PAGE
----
COMMENT: No it wasn’t quaint, Mr. KASS, but it was total unadulterated bullshit, pretty much on par with Elizabeth Montgomery’s powers in “Bewitched.” The Soviets had no serious designs or capacity for world domination. The U.S., on the other hand, was and remains intent on world domination, something that is clear from a documentary and scholarly record you would never take the time to investigate.

KASS: We lived every day with it. We tried to ignore it, but it wormed away at us, working on the insides of everyone in this country. The missiles were never fired, but I figure they killed just the same. Haven't you ever wondered how many people died too soon, worn down over time by anxieties about nuclear war?

COMMENT: Nobody did more than Kennedy and Reagan to push the world closer to nuclear war.

KASS: After Kennedy was assassinated, we supported Johnson, but only because he was president. Supporting the president was what you did in times of war.

COMMENT: Great. Fuhrer launches imperialist attacks on other nations and we support Fuhrer. How noble. Yes, Mr. KASS, it was Hell, wasn’t it, those daily North Vietnamese bombing campaigns on American cities? Yes, life is rough “in times of war.”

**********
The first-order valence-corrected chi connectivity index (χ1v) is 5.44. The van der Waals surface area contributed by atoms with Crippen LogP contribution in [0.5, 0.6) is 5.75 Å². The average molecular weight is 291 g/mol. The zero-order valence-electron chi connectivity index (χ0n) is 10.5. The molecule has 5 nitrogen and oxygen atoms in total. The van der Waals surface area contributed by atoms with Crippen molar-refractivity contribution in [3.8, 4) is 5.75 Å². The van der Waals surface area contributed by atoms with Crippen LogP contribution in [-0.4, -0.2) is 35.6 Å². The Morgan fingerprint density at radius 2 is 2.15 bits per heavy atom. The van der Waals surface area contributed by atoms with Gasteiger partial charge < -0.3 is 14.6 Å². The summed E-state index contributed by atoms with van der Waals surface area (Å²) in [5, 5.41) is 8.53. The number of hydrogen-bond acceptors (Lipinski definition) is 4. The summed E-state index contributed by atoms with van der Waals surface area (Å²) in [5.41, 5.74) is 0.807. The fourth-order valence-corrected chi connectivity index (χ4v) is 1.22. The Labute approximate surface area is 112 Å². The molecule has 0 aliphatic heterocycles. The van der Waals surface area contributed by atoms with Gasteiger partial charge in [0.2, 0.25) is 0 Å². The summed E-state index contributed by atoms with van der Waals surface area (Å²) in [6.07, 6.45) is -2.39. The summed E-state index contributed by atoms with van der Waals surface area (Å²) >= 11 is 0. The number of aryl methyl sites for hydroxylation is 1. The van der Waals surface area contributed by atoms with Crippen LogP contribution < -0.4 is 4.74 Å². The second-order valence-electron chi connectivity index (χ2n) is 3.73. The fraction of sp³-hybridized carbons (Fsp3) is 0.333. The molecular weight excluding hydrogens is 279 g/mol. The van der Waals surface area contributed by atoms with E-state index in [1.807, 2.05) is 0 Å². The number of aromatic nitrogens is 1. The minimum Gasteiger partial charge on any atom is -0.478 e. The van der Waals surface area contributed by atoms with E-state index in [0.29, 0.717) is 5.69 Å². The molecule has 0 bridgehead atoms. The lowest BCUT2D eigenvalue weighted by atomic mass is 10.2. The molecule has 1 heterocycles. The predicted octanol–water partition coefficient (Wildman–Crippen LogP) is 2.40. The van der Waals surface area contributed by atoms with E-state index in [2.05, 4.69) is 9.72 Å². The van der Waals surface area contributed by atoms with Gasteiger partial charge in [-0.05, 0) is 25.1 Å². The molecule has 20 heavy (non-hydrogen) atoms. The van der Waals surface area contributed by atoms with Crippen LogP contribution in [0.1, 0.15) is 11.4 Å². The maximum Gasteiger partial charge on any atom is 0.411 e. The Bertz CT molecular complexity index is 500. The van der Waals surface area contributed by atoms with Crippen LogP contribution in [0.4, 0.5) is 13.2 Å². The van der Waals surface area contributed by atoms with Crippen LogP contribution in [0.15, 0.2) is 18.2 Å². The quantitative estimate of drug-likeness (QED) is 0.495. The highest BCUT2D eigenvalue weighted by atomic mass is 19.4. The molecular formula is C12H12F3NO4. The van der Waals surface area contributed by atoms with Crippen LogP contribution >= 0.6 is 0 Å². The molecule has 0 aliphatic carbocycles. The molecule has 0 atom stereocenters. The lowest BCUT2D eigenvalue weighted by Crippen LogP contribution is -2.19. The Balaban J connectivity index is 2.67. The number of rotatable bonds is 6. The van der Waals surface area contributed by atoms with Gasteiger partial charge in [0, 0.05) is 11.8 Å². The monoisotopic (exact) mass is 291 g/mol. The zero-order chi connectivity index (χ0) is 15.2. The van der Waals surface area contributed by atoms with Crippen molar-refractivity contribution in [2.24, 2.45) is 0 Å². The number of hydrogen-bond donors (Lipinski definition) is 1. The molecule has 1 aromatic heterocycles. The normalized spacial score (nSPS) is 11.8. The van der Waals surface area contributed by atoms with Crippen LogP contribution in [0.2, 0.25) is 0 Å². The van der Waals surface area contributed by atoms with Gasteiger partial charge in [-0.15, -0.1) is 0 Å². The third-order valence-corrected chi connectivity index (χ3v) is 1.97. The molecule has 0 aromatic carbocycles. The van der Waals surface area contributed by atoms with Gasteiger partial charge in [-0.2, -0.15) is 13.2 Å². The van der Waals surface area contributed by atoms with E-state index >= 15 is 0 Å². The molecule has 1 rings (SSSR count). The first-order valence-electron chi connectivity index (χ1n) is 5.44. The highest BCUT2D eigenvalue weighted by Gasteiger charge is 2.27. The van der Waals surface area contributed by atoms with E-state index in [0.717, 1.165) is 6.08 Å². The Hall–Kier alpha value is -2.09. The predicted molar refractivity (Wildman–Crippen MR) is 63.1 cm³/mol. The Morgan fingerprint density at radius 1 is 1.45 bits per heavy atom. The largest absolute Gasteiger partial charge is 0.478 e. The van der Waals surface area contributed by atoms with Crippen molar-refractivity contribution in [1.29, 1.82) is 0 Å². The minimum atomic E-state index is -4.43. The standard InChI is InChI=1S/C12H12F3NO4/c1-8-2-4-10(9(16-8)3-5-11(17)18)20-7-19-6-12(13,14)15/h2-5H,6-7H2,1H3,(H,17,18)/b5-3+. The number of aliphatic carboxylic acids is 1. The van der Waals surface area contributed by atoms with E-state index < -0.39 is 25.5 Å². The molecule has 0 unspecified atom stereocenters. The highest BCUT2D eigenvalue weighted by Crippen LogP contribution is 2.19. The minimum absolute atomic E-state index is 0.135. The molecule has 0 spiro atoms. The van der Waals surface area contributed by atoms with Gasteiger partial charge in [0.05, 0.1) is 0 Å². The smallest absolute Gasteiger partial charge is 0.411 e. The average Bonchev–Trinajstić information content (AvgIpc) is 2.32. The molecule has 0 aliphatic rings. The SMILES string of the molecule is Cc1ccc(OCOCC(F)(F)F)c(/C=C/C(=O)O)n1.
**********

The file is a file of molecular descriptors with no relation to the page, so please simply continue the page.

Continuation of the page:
KASS: I was just a kid, but LBJ lost me when he picked up his dogs by the ears until they howled.

COMMENT: Great, Mr. KASS. Have you subsequently learned about the countless women and children he napalmed and the hundreds of thousands he slaughtered while you cringed at the discomfort of the presidential pooch? They were killed in the name of the anti-communism that you love so well.

KASS: By the late '60s, with the race riots and the protests and the Vietnam War going badly, order was required and Nixon was the one at our house. But then Daley was the one at our house too.

COMMENT: Yes, Mr, KASS, the “colored” got unruly and those long hairs were freaking out you Chicago white ethnics. Who did they think they were? Their dads must have been pointy-headed, weak-kneed liberals. Yes, it was time for a new Fatherland Figure: the power-mad Richard Nixon. Bet you and dad loved it when the Chicago cops beat the shit out of those protestors in 1968. That’s one part of the Daley legacy you can embrace. “Order was required.” Sieg Heil!